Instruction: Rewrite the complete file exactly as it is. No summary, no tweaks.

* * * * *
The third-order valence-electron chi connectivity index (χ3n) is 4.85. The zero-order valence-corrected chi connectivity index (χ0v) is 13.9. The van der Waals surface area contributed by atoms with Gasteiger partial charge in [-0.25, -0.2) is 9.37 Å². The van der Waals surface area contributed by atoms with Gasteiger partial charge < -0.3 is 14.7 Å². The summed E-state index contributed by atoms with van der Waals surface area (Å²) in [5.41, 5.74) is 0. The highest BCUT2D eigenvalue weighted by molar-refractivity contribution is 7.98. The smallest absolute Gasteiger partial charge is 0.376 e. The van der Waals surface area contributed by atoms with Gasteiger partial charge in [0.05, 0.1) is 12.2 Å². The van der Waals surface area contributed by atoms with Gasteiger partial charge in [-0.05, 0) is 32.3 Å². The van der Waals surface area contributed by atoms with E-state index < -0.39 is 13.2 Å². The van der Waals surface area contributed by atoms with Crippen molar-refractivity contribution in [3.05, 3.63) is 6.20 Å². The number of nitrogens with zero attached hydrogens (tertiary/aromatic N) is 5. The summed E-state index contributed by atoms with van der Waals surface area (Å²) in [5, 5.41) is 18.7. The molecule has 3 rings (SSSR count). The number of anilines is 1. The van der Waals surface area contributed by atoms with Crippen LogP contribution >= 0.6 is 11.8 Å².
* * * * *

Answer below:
The third-order valence-electron chi connectivity index (χ3n) is 4.85. The zero-order valence-corrected chi connectivity index (χ0v) is 13.9. The van der Waals surface area contributed by atoms with Gasteiger partial charge in [-0.25, -0.2) is 9.37 Å². The van der Waals surface area contributed by atoms with Gasteiger partial charge < -0.3 is 14.7 Å². The summed E-state index contributed by atoms with van der Waals surface area (Å²) in [5.41, 5.74) is 0. The highest BCUT2D eigenvalue weighted by molar-refractivity contribution is 7.98. The smallest absolute Gasteiger partial charge is 0.376 e. The van der Waals surface area contributed by atoms with Gasteiger partial charge in [0.05, 0.1) is 12.2 Å². The van der Waals surface area contributed by atoms with Gasteiger partial charge in [-0.05, 0) is 32.3 Å². The van der Waals surface area contributed by atoms with E-state index < -0.39 is 13.2 Å². The van der Waals surface area contributed by atoms with Crippen molar-refractivity contribution in [3.05, 3.63) is 6.20 Å². The number of nitrogens with zero attached hydrogens (tertiary/aromatic N) is 5. The summed E-state index contributed by atoms with van der Waals surface area (Å²) in [5, 5.41) is 18.7. The molecule has 3 rings (SSSR count). The number of anilines is 1. The van der Waals surface area contributed by atoms with Crippen LogP contribution >= 0.6 is 11.8 Å².